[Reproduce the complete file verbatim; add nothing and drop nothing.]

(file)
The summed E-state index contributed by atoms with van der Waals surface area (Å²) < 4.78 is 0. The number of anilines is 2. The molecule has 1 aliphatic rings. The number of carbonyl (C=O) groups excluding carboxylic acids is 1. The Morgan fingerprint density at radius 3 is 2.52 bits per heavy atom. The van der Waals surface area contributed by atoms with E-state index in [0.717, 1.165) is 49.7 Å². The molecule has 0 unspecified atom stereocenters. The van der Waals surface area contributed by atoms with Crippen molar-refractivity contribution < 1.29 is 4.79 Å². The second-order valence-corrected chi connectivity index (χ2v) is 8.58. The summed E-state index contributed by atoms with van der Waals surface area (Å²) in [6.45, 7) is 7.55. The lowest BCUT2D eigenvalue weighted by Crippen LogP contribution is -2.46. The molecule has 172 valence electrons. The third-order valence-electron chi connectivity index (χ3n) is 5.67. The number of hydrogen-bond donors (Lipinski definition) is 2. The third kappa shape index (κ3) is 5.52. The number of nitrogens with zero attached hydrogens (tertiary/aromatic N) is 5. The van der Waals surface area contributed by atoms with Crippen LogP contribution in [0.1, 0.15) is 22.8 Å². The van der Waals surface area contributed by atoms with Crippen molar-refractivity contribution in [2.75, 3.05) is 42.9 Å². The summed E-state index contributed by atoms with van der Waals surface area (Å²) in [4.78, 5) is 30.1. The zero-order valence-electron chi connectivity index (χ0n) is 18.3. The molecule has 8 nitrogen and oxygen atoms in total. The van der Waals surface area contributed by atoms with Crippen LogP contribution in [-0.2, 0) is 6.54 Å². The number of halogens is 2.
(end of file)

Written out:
The summed E-state index contributed by atoms with van der Waals surface area (Å²) < 4.78 is 0. The number of anilines is 2. The molecule has 1 aliphatic rings. The number of carbonyl (C=O) groups excluding carboxylic acids is 1. The Morgan fingerprint density at radius 3 is 2.52 bits per heavy atom. The van der Waals surface area contributed by atoms with E-state index in [0.717, 1.165) is 49.7 Å². The molecule has 0 unspecified atom stereocenters. The van der Waals surface area contributed by atoms with Crippen molar-refractivity contribution < 1.29 is 4.79 Å². The second-order valence-corrected chi connectivity index (χ2v) is 8.58. The summed E-state index contributed by atoms with van der Waals surface area (Å²) in [6.45, 7) is 7.55. The lowest BCUT2D eigenvalue weighted by Crippen LogP contribution is -2.46. The molecule has 172 valence electrons. The third-order valence-electron chi connectivity index (χ3n) is 5.67. The number of hydrogen-bond donors (Lipinski definition) is 2. The third kappa shape index (κ3) is 5.52. The number of nitrogens with zero attached hydrogens (tertiary/aromatic N) is 5. The van der Waals surface area contributed by atoms with Crippen LogP contribution in [0.1, 0.15) is 22.8 Å². The van der Waals surface area contributed by atoms with Crippen molar-refractivity contribution in [2.75, 3.05) is 42.9 Å². The summed E-state index contributed by atoms with van der Waals surface area (Å²) in [4.78, 5) is 30.1. The zero-order valence-electron chi connectivity index (χ0n) is 18.3. The molecule has 8 nitrogen and oxygen atoms in total. The van der Waals surface area contributed by atoms with Crippen LogP contribution in [-0.2, 0) is 6.54 Å². The number of halogens is 2.